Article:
San Francisco and Ripple Wine, 1968
When 18-year-old Randy Rhody hosted a party for Allen Ginsberg, the famous beatnik said to him, “You shake hands with a cloud.” It was 1966 in Lincoln, Nebraska, where Rhody was an aspiring poet. Three years later Doubleday published the youth’s antiwar poem in a protest anthology alongside Ginsberg and a cornucopia of venerated writers.
"How does it feel? To be on your own
Like a complete unknown
Like a rolling stone?"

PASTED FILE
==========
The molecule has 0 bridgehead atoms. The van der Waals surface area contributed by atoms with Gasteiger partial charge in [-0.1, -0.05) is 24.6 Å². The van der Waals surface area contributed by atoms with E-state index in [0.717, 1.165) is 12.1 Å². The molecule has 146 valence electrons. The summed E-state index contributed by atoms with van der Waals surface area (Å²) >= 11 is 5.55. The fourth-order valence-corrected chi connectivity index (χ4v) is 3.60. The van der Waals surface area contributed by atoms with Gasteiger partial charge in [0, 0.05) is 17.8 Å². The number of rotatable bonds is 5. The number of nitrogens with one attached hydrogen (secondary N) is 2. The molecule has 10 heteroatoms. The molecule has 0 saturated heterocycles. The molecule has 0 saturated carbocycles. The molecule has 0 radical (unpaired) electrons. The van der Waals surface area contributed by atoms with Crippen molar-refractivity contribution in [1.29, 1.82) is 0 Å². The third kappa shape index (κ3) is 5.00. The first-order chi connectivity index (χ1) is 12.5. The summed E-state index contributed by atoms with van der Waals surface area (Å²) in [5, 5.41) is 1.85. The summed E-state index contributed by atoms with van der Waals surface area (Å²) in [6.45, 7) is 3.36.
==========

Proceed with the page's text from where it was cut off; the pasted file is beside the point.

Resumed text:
- Bob Dylan, Like a Rolling Stone
(A work in progress)
Those years are relived in Rhody’s journey through the legendary anti-Establishment Sixties - as a poet in the Mimeo Revolution, a homeless drifter for nearly a year, a Lower East Side head shop employee, a San Francisco hippie mailman - at all times seeking some revelation as ineffable as Ginsberg's "cloud."
Meet a host of counterculture figures Rhody knew or met before they became notorious. His insider look at the outsiders’ world preserves a glimpse of Americana not previously captured by journalists, celebrities, or historians.